Premium On Safety - Issue 21, 2016 - 1

ISSUE 21 YEAR 2016


Best Practices: Zika Virus-Aircraft Disinsection 03
Single-Pilot Safety 04
Flight Vis: Don't Play the Odds 05
ASI Message: Balancing Drone Safety
and Opportunity 06
When Medical Emergencies Strike 07
USAIG Offers Safety Poster Screensaver/
Desktop Wallpaper 08

Greetings! "Here's your license to
learn." That's how my commanding
officer described my first PIC
designation letter as he handed it over
with a handshake. Hot off a year-long
matriculation, I wasn't exactly seeing
it that way. Ever notice how time and
experience turn your mentors into
prophetic geniuses? Some pilots view
captaincy as their aim point. When
it's reached, the learning environment
rather abruptly gets less structured and
mostly self-directed. The temptation
to drop the learning pack can be
strong when nobody's seeing you as a
trainee anymore. So are you actively
challenging yourself in your aviation
knowledge? If not, it's time to lean in.
Let your curiosity, interests, or perhaps
a topic you're feeling a little "iffy" on
point you. Continuous learning, no
matter your qualification, is a bit like
your aircraft's powerplant. If it stops,
you drop. The last words on that letter
were: "Fly smart and fly safe!"

Paul Ratté
Director of Aviation Safety
Programs, USAIG

Loss of Separation

Best Practices to Avoid Incursions, Incidents,
Aviation is a dynamic environment. From flight
decks to control towers, a great deal of advanced
skill, effective management, and clear communication is required to navigate safely within the
airspace system. While the FAA is continuously

environments. The number of aircraft operating
in close proximity makes taxiing one of the most
potentially dangerous phases of flight operations.
Incursions resulting in a LOS occur almost daily.
More than a third are due to a breakdown in com-

Airport runways and taxiways are complex environments. The number
of aircraft operating in close proximity makes taxiing one of the most
potentially dangerous phases of flight operations.
working to provide the safest, most efficient aviation system in the world, pilots must adhere to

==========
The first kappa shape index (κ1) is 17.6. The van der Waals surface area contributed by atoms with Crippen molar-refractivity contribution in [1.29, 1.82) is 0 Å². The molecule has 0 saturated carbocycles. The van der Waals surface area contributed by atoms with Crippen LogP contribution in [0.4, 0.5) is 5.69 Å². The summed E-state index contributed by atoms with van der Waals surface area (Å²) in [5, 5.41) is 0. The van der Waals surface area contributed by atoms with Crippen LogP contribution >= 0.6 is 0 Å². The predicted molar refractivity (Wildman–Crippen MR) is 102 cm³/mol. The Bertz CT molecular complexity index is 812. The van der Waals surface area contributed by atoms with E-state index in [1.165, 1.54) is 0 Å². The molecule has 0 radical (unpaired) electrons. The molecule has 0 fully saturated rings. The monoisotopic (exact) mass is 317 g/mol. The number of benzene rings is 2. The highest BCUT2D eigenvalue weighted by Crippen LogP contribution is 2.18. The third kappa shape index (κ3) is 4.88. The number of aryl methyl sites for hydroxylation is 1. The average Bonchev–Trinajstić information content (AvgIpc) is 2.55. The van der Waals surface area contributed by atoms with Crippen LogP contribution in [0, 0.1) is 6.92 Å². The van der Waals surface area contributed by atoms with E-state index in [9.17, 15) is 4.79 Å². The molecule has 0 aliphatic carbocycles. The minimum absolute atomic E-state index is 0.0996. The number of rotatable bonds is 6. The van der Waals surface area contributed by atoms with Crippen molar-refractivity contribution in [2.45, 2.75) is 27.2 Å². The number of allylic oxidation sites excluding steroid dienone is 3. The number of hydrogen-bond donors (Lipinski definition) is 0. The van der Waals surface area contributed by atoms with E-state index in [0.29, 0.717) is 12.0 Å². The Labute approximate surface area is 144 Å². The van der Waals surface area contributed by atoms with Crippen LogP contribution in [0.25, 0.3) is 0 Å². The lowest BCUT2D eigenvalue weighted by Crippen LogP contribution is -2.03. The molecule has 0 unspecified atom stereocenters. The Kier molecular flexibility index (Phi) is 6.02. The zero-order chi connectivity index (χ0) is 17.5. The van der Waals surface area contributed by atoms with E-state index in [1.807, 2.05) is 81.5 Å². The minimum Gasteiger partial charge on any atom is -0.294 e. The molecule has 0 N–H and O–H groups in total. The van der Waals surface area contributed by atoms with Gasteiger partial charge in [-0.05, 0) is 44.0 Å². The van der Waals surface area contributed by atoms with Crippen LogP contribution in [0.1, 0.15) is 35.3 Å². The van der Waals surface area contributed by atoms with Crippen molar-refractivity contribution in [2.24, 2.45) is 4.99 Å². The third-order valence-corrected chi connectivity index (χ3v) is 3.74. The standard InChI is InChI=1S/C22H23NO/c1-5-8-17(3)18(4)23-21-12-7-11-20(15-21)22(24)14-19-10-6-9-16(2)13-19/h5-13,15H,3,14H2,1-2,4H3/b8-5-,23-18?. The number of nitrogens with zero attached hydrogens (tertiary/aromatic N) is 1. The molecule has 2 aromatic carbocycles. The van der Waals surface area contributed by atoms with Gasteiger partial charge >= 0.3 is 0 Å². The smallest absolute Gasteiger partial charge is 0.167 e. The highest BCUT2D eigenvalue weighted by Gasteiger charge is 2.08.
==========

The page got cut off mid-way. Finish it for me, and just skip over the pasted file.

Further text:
best practices to ensure the highest degree of
safe operations within that system.
Loss of Separation-Are You on a Collision
Course? (Premium on Safety, Issue 20, Year
2016) discussed that the best method for minimizing loss of separation (LOS) is to emphasize
and promote situational awareness (SA).
In a 2012 presentation, FAA Air Safety
Investigator Tony James described the top 10
causes of general aviation accidents. SA was
a contributing factor in nine of them. While it's
impossible to predict every threat, potential problems can be vetted in advance by understanding
the unique risks within each phase of flight and
adhering to best practices.
Studies conducted by the FAA conclude the
greatest opportunity for LOS is human error in
the terminal environment.
Terminal area
Airport runways and taxiways are complex

munications with ATC. All it takes is a minor distraction or pilot deviation, so crews must operate
with a great deal of vigilance.
Best practices to minimize a LOS threat in
the terminal area:
- Clearly state your location prior to taxiing
- Read back all clearances and taxi instructions
- If in doubt, ask for clarification or request
progressive taxi
- Apply professional CRM to brief and discuss
airport knowledge
- Study the airport diagram when at busy or
unfamiliar airports
- Write down taxi instructions if necessary-
especially during low visibility
- When crossing runways, monitor tower and
scan both takeoff and departure paths
- Both pilots verbally concur "All is clear" before
entering a runway
- Maintain a sterile flight deck to minimize
- Properly use aircraft lights while taxiing
(continued on page 2)


Table of Contents for the Digital Edition of Premium On Safety - Issue 21, 2016